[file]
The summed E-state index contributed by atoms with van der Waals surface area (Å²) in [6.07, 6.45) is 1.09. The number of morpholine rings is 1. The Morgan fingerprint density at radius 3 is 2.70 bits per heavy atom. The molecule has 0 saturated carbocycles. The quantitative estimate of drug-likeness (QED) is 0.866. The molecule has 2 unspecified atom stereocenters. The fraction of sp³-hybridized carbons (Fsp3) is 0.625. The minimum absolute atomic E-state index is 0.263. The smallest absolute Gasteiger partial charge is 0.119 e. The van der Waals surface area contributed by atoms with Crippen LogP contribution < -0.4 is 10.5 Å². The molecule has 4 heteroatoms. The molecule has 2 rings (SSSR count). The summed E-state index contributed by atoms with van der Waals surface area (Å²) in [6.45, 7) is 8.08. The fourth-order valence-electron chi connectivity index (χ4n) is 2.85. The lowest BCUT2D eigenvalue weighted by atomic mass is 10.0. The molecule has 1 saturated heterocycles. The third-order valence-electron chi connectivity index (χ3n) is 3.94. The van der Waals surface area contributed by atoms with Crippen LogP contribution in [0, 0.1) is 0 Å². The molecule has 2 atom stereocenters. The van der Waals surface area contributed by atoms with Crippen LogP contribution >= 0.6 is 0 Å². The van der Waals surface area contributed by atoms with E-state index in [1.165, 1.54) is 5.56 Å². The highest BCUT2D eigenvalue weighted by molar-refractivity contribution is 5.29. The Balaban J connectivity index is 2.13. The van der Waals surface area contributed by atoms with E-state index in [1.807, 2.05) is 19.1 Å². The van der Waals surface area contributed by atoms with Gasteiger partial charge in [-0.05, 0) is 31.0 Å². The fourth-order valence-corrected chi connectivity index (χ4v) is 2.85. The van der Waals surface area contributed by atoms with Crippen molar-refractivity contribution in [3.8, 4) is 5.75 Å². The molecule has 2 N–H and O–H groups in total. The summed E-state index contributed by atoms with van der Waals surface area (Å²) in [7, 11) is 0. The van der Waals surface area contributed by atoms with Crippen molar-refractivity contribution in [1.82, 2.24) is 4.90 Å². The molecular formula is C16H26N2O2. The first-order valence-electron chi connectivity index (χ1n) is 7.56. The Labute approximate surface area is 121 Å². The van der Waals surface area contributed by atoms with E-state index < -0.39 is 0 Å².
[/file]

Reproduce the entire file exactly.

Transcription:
The summed E-state index contributed by atoms with van der Waals surface area (Å²) in [6.07, 6.45) is 1.09. The number of morpholine rings is 1. The Morgan fingerprint density at radius 3 is 2.70 bits per heavy atom. The molecule has 0 saturated carbocycles. The quantitative estimate of drug-likeness (QED) is 0.866. The molecule has 2 unspecified atom stereocenters. The fraction of sp³-hybridized carbons (Fsp3) is 0.625. The minimum absolute atomic E-state index is 0.263. The smallest absolute Gasteiger partial charge is 0.119 e. The van der Waals surface area contributed by atoms with Crippen LogP contribution < -0.4 is 10.5 Å². The molecule has 4 heteroatoms. The molecule has 2 rings (SSSR count). The summed E-state index contributed by atoms with van der Waals surface area (Å²) in [6.45, 7) is 8.08. The fourth-order valence-electron chi connectivity index (χ4n) is 2.85. The lowest BCUT2D eigenvalue weighted by atomic mass is 10.0. The molecule has 1 saturated heterocycles. The third-order valence-electron chi connectivity index (χ3n) is 3.94. The van der Waals surface area contributed by atoms with Crippen LogP contribution in [0, 0.1) is 0 Å². The molecule has 2 atom stereocenters. The van der Waals surface area contributed by atoms with Crippen LogP contribution >= 0.6 is 0 Å². The van der Waals surface area contributed by atoms with E-state index in [1.165, 1.54) is 5.56 Å². The highest BCUT2D eigenvalue weighted by molar-refractivity contribution is 5.29. The Balaban J connectivity index is 2.13. The van der Waals surface area contributed by atoms with E-state index in [1.807, 2.05) is 19.1 Å². The van der Waals surface area contributed by atoms with Gasteiger partial charge in [-0.05, 0) is 31.0 Å². The fourth-order valence-corrected chi connectivity index (χ4v) is 2.85. The van der Waals surface area contributed by atoms with Crippen molar-refractivity contribution in [3.8, 4) is 5.75 Å². The molecule has 2 N–H and O–H groups in total. The summed E-state index contributed by atoms with van der Waals surface area (Å²) in [7, 11) is 0. The van der Waals surface area contributed by atoms with Crippen molar-refractivity contribution in [1.82, 2.24) is 4.90 Å². The molecular formula is C16H26N2O2. The first-order valence-electron chi connectivity index (χ1n) is 7.56. The Labute approximate surface area is 121 Å². The van der Waals surface area contributed by atoms with E-state index < -0.39 is 0 Å².